Investors have yet to fully reward Mellon Bank Corp. for its asset management business, according to vice chairman Christopher Condron.
Mr. Condron told the Bank and Financial Analysts Association's annual symposium in New York that Mellon's shares have lagged behind those of other asset managers, despite the company's $130 billion of assets under management for institutional retirement plans, wealthy individuals, and other investors.
"We're the third- or fourth-largest asset manager in the country, but we're selling at a bank multiple, which just doesn't compute," Mr. Condron said during a panel discussion Wednesday afternoon.
By Mr. Condron's reasoning, Mellon's stock should trade for close to the 20-times earnings that shares of the most highly regarded asset managers command. Instead, the Pittsburgh banking company's shares trade at less than 14 times projected 1997 earnings.
Analysts acknowledged that asset managers generally commands higher multiples than banks but added that that doesn't mean Mellon's share price should match the industry leaders'.
"I understand where he's coming from," said Dennis Laplante, an analyst at Fox-Pitt Kelton, "but asset management doesn't represent the same proportion of Mellon's earnings as it does in some of the purer players."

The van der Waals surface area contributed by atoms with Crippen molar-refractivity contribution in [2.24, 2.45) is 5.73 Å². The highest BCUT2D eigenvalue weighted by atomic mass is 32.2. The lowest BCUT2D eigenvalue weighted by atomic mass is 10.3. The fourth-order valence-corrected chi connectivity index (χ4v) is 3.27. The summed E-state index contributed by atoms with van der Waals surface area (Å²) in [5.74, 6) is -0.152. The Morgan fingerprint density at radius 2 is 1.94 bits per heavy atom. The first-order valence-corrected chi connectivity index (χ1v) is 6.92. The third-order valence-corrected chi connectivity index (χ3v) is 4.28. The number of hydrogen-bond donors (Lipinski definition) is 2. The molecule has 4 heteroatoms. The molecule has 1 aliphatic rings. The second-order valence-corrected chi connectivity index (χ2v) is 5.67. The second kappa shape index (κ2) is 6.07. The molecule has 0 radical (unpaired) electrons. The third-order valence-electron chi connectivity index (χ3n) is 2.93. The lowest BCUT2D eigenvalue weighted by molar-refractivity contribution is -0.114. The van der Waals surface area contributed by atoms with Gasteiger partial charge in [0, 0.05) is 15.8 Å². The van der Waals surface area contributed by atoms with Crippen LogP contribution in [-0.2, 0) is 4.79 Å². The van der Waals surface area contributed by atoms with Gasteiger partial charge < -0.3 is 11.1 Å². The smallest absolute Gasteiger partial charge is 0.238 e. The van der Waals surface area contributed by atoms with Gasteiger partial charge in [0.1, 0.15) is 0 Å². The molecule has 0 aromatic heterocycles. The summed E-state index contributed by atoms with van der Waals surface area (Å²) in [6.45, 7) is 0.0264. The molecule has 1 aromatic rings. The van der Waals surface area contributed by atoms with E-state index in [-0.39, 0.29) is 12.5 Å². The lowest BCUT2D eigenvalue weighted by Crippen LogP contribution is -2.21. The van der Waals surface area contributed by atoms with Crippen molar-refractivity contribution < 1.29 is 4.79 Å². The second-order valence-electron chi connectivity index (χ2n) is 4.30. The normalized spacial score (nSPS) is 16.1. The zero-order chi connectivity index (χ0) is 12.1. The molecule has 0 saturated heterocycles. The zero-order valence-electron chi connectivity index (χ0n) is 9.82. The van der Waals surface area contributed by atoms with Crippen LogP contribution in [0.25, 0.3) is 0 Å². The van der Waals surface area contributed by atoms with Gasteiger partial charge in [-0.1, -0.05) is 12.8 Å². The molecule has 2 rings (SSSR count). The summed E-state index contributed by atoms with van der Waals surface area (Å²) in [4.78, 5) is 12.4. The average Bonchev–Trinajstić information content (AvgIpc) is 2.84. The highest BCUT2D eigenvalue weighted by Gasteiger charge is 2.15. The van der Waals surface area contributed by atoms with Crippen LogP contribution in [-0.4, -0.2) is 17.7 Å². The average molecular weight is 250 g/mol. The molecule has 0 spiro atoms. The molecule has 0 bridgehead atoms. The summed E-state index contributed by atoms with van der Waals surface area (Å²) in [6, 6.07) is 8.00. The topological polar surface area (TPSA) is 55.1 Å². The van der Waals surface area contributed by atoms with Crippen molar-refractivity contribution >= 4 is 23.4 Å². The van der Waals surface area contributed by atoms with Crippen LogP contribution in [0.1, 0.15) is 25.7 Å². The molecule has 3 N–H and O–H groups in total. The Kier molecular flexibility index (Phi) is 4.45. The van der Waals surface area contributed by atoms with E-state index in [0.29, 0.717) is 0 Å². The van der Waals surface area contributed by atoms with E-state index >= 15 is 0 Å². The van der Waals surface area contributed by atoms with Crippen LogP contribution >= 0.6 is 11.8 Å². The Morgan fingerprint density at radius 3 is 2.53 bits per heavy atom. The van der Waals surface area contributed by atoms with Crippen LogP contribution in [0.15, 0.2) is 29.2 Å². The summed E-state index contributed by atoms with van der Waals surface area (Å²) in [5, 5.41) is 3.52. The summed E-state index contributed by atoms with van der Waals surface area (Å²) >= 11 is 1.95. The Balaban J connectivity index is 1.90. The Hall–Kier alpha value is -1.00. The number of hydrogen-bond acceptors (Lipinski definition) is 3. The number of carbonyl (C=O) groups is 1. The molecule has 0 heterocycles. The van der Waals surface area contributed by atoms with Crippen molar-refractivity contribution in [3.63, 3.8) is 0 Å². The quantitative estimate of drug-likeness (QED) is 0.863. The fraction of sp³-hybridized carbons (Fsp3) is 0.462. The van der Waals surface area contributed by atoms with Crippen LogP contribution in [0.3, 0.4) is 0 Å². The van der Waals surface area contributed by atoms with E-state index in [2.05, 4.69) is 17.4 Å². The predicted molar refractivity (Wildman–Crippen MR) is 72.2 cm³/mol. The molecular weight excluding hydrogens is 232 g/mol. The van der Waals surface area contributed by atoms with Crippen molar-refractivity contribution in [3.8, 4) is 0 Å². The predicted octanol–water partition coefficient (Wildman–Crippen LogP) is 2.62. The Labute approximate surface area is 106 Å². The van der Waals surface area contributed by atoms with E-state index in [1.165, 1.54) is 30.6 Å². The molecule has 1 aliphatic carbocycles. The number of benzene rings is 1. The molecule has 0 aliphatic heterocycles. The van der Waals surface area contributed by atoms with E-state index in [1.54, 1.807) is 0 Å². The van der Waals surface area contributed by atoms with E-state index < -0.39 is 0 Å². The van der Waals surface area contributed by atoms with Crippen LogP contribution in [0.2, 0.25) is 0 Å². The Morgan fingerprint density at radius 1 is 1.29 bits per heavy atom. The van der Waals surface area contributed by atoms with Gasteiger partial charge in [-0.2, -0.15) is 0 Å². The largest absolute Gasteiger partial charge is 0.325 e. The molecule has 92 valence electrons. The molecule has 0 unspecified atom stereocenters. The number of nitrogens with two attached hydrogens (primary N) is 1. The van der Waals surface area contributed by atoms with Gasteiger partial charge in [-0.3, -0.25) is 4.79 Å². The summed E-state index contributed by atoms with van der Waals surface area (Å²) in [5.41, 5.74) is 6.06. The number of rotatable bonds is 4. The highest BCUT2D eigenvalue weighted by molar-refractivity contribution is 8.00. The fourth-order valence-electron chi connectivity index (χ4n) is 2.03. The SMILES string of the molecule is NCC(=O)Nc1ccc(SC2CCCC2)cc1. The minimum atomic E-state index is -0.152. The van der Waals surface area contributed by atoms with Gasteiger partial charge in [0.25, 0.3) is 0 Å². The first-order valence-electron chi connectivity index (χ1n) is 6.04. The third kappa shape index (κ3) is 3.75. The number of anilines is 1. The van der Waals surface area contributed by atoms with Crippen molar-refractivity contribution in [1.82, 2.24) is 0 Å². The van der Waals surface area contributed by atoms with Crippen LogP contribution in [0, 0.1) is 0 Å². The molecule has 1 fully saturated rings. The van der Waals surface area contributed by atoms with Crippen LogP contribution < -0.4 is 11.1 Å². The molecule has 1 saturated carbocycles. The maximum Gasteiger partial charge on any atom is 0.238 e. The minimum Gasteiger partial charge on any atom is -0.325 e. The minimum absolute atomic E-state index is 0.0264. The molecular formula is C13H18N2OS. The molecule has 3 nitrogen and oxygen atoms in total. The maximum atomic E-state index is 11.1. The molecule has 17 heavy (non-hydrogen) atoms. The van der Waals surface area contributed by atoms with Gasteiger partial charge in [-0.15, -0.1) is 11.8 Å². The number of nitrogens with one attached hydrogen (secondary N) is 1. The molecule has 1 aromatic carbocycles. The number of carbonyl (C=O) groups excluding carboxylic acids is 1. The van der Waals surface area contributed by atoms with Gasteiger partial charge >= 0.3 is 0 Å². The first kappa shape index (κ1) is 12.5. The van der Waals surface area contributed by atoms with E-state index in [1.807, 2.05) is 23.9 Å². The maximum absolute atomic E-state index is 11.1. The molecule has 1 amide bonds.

Mr. Laplante said Mellon should trade at 13.9 times estimated earnings of $5.65 per share in 1997, or $78.535. Its shares were at $77.875 Thursday. The banking industry trades at about 13.5 times earnings, Mr. Laplante said.
Mr. Condron, who is also chief executive of Mellon's mutual fund subsidiary, Dreyfus Corp., laid out the banking company's asset management business as part of the three-day conference's panel discussion on "Winning the Asset Management Race."
(See related article, page 7.)
He asserted that Mellon has brought Dreyfus a long way since 1994, when it paid a hefty $1.8 billion for a floundering fixed-income shop.
Dreyfus introduced 13 stock funds in 1995 and 1996. And Mr. Condron said he has high hopes for the "Lion Account," a comprehensive financial service product that combines a checking account with investing services. It was unveiled in December.
Moreover, Dreyfus funds' performance has improved. Of its 175 portfolios, 45 finished 1996 in the first quartile, "putting Dreyfus for the first time ever in the same club as Vanguard, T. Rowe Price, or Putnam Investments," he said.
Mr. Condron added that Dreyfus had increased its sales conversion rate from 5.8% in 1995 to 10% in 1996. He acknowledged that most fund companies turn 30% of inquiring investors into customers.
Dreyfus has carved out shelf space at PaineWebber Inc. and in Smith Barney's no-load fund program, where Dreyfus has become the second-best seller, Mr. Condron said. Mutual fund sales through brokers at the end of 1996 were up 65% from 1995. "These new distribution channels are starting to make a difference," he said.